Thursday, June 30, 2011

Baby Boomers vs Generation X

Sometimes it seems like saving for retirement is an impossible mission. We are constantly being hit with bad economic/investment news such as " social security to run out by 2037" or "stocks take a nosedive as unemployment rises" or "still no recovery in housing". This got me wondering, how different (if at all) saving for retirement has been for generation X than it has been for the baby boomers?

Though dates seem to differ from website to website, generally baby boomers were born from 1946 to 1965 and generation Xers from 1966 to 1982.

Since the stock market is typically a large part of a retirement portfolio, I first looked at the performance of the S&P 500 from 1965 to the present.

If we make the assumption that most people do not really start saving for retirement until they are at least 25 then the youngest boomer doesn't start saving till 1971 and the oldest until 1990. During this time period stocks were mostly flat from 1971 to 1981 then more than doubled from 1981 to 1990. Also, this is a period of little volatility. Of course there are small rises and dips but for the most part things are fairly calm.

Using the same assumption above, the first gen-Xer doesn't start saving until 1991 and the last one until 2007. In contrast to the period where the boomers were entering the market, here we see great volatility, as the S&P sharply increases and sharply decreases. It really does look like a roller coaster ride.

So far, the boomers have really made out a lot better than the Xers, especially the older ones. The older boomers who started investing in the 1970's had over two decades to buy stocks at consistently lower prices between 100 to 450. In contrast, the first Xers began saving for retirement in 1991. From 1991 to 2000 the S&P moved from about 340 to just over 1500. This sounds good but remember that Xers are just starting to save for retirement during this period so each time they make a contribution to their retirement accounts, they are buying at higher prices. In 2000 the tech bubble burst and the S&P drops like a lead balloon for two years down to almost 800. This two year period was of course a good time to buy but the psychological effect of the sharp prolonged drop caused many people to temporarily stop contributing to their retirement accounts (Dalbar QAIB 2004). In 2003 the S&P again began a steep five year climb reaching over 1500 only to have it nosedive down to below 800 over the next two years due to the housing crisis. We are once again making another climb back up with the index currently at 1330.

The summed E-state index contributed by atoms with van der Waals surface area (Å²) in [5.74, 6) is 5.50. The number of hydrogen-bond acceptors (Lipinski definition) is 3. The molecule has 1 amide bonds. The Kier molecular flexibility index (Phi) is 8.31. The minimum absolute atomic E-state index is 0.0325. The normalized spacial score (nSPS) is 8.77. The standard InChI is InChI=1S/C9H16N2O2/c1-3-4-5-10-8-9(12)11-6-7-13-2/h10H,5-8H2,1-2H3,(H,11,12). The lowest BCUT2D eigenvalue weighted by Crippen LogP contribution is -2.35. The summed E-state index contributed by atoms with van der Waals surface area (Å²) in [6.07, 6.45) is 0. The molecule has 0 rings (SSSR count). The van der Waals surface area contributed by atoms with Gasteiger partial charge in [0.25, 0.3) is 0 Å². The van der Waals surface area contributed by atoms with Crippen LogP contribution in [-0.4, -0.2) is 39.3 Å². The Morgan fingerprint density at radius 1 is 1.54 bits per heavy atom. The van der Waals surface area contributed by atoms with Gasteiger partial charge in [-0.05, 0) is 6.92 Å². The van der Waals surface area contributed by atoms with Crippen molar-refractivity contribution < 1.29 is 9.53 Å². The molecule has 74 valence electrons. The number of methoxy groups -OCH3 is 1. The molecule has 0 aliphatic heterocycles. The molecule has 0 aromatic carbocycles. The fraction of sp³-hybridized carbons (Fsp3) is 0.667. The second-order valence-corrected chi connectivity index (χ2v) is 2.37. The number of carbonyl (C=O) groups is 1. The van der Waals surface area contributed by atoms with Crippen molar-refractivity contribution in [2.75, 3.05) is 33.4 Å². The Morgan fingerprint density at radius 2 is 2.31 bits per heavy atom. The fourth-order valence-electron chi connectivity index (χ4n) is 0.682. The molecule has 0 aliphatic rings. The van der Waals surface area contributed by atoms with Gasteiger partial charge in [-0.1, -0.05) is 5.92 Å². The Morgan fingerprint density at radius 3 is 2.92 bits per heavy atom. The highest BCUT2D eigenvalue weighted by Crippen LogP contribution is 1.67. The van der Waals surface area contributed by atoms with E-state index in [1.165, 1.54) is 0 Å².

To sum it up many boomers were able to build up their portfolios in their early years due to a long period of market stability with stocks at relatively low prices. Xers started contributing during a long period of volatility, often buying at highs and pulling back on retirement contributions during declines (loss aversion).

For better or worse, another major part of many retirement portfolios is our homes. To analyze this I used the Case-Shiller index.

I got the graph here

According to this article, first time home buyers are on average 33 years old. Perhaps boomers bought their first house at a younger age so lets just use 30 years old to keep it simple. Using the same analysis as above we find that the first boomers start buying houses around 1976 when the case-shiller was at about 108. For the next twenty years the index moves up and down moderately somewhere between 108 to 125 before it starts a very steep climb around 1996.

1996 is also the year that the youngest members of generation X begin buying homes.

Again, it looks to me as if the boomers have made out much better that the Xers. Most boomers bought their first homes some time during a twenty year period when prices where relatively low and they have had a great deal of time to pay down or off their mortgages. In contrast, over half the genXers bought their first homes during the housing boom between 1996 and 2006. This means that many of them were entering the market when prices were incredibly high. Since during the early years of a 30 year mortgage most of your payment is going toward interest, these genXers had very little equity in their homes when the housing bubble burst in 2006. This left many of them in a situation where they owed more on their homes than they were worth. Of course the oldest genXers that are just now entering the market should fair much better as many believe we are at or near the bottom.

In summary, most boomers were able to buy low and then enjoyed good economic times where they were able to build up equity while a majority of Xers bought high and now have little to no home equity.

On top of the difficulties discussed above is the fact that social security doesn't look so secure for us, but that is a topic I have already delved into with my federal debt entries. So the future isn't looking too bright for genX. What do you think, is it time to panic yet?

1 comment:

  1. And yet studies suggest that most boomers are ill prepared for retirement...

    Is pouring money into the stock market a form of savings? If all those boomers who 'saved' via the stock market wanted to cash out over similar periods, then what would happen to the avg account value of this form of 'savings?'